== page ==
New rules provide wind developers with additional time to satisfy a critical safe harbor.

On December 15, 2016, the Internal Revenue Service (IRS) issued Notice 2017-4, which modifies the “continuity safe harbor” as set forth in prior Notice 2016-31 for taxpayers seeking to qualify wind energy facilities for federal tax credits before the credits are phased out under current law.1 Under the new rules, taxpayers will now have until at least December 31, 2018 to complete their project without being required to prove that construction was continuous. The full text of Notice 2017-4 is available here.

This notice is likely the last piece of guidance on renewable energy tax credits from the IRS before the administration change in January. It will benefit wind projects that started construction before 2014 as well as large developers who purchased wind turbines in 2016 intending to qualify development projects for tax credits using the “5% safe harbor.”

As discussed in prior Client Alerts, in order for wind energy facilities to qualify for tax credits, a taxpayer generally must “begin construction” before the specified deadline and thereafter work continuously to complete the project.2 Prior to Notice 2016-31, IRS guidance had provided that the continuity requirement would be automatically satisfied if the facility was placed in service within two calendar years following the tax credit deadline.3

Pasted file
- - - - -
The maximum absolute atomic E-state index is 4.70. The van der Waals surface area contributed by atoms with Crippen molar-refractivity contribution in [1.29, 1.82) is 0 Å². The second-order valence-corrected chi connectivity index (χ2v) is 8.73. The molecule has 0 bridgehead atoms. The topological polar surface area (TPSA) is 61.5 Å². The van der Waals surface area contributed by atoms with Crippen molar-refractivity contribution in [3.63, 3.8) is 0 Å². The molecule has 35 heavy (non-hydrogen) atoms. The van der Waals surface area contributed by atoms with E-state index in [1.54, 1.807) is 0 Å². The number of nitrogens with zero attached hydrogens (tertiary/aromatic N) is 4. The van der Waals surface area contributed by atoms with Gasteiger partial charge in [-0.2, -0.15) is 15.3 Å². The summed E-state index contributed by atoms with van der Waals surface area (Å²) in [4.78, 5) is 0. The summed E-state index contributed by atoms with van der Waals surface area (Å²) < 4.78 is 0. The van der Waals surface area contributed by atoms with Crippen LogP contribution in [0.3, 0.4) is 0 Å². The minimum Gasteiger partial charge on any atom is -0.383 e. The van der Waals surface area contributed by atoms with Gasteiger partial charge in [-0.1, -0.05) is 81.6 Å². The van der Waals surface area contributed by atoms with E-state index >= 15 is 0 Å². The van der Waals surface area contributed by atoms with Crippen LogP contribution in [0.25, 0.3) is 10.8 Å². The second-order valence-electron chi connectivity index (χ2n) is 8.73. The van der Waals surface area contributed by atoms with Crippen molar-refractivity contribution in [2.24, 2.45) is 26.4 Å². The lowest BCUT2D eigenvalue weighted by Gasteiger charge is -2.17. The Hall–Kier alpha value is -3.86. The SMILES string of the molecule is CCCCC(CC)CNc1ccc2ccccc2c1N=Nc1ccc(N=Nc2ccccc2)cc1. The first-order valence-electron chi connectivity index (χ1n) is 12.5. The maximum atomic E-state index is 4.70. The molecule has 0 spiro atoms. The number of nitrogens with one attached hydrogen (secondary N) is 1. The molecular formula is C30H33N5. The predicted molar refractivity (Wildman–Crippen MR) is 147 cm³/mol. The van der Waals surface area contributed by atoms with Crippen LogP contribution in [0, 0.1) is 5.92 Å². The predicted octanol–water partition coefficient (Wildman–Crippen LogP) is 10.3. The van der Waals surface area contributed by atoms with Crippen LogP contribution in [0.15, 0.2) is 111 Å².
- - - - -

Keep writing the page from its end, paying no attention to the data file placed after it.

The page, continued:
The IRS significantly modified its prior approach in Notice 2016-31 stating that a taxpayer could satisfy the continuity requirement if the taxpayer completed a project by the later of December 31, 2016 or December 31 of the fourth calendar year following the calendar year in which it began construction. Notice 2016-31 also expressly prohibited taxpayers from relying on the “physical work test” and the 5% safe harbor to satisfy the begun construction requirement in alternating years and thereby extend the continuity safe harbor deadline. This modification created significant qualification issues for projects on which construction may have begun prior to 2013 but could not be completed by December 31, 2016.

Under the new rules, a wind energy facility will now satisfy the continuity safe harbor if it is placed in service on or before the later of December 31, 2018 and December 31 of the fourth calendar year following the calendar year in which construction began. This change gives developers essentially two years to complete projects that have already satisfied the physical work test or the 5% safe harbor, but may not have satisfied the continuity requirement under Notice 2016-31. In addition, Notice 2017-4 allows taxpayers who began construction on a project under the physical work test or the 5% safe harbor prior to June 6, 2016 (the date Notice 2016-31 was issued) to again begin construction under the other method for purposes of establishing the continuity safe harbor deadline. This change should be especially helpful to developers that began construction under the physical work test in earlier years and then satisfy the 5% safe harbor by the end of 2016 and thereby restart the four-year continuity safe harbor clock.

Finally, Notice 2017-4 also provides further clarification on the application of the 5% safe harbor to repowering and retrofitting existing wind energy facilities, in order for the updated facilities to qualify for federal tax credits. In general, a developer must spend at least four times the value of the old turbine in order for the repowered turbine to qualify for new tax credits. In determining whether a taxpayer has satisfied the 5% safe harbor for a repowered turbine, Notice 2016-31 provides that only the cost of new property used to retrofit the existing facility is taken into account. Notice 2017-4 clarifies that the cost of new property includes all costs properly included in the depreciable basis of the new property.